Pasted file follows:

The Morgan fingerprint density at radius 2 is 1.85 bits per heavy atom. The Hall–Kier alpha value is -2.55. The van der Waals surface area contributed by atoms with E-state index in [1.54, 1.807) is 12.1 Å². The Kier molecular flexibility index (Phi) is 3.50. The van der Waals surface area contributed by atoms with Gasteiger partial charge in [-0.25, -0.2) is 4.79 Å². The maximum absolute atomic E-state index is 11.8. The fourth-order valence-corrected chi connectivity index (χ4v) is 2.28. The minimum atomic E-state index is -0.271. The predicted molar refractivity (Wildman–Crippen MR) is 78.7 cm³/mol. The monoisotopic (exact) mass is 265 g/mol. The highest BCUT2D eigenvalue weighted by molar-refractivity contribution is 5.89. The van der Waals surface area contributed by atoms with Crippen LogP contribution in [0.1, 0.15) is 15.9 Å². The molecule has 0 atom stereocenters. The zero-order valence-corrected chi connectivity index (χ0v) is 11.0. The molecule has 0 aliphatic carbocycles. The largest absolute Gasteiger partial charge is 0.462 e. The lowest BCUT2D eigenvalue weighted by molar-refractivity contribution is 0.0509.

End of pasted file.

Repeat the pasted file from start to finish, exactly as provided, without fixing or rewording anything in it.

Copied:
The Morgan fingerprint density at radius 2 is 1.85 bits per heavy atom. The Hall–Kier alpha value is -2.55. The van der Waals surface area contributed by atoms with E-state index in [1.54, 1.807) is 12.1 Å². The Kier molecular flexibility index (Phi) is 3.50. The van der Waals surface area contributed by atoms with Gasteiger partial charge in [-0.25, -0.2) is 4.79 Å². The maximum absolute atomic E-state index is 11.8. The fourth-order valence-corrected chi connectivity index (χ4v) is 2.28. The minimum atomic E-state index is -0.271. The predicted molar refractivity (Wildman–Crippen MR) is 78.7 cm³/mol. The monoisotopic (exact) mass is 265 g/mol. The highest BCUT2D eigenvalue weighted by molar-refractivity contribution is 5.89. The van der Waals surface area contributed by atoms with Crippen LogP contribution in [0.1, 0.15) is 15.9 Å². The molecule has 0 atom stereocenters. The zero-order valence-corrected chi connectivity index (χ0v) is 11.0. The molecule has 0 aliphatic carbocycles. The largest absolute Gasteiger partial charge is 0.462 e. The lowest BCUT2D eigenvalue weighted by molar-refractivity contribution is 0.0509.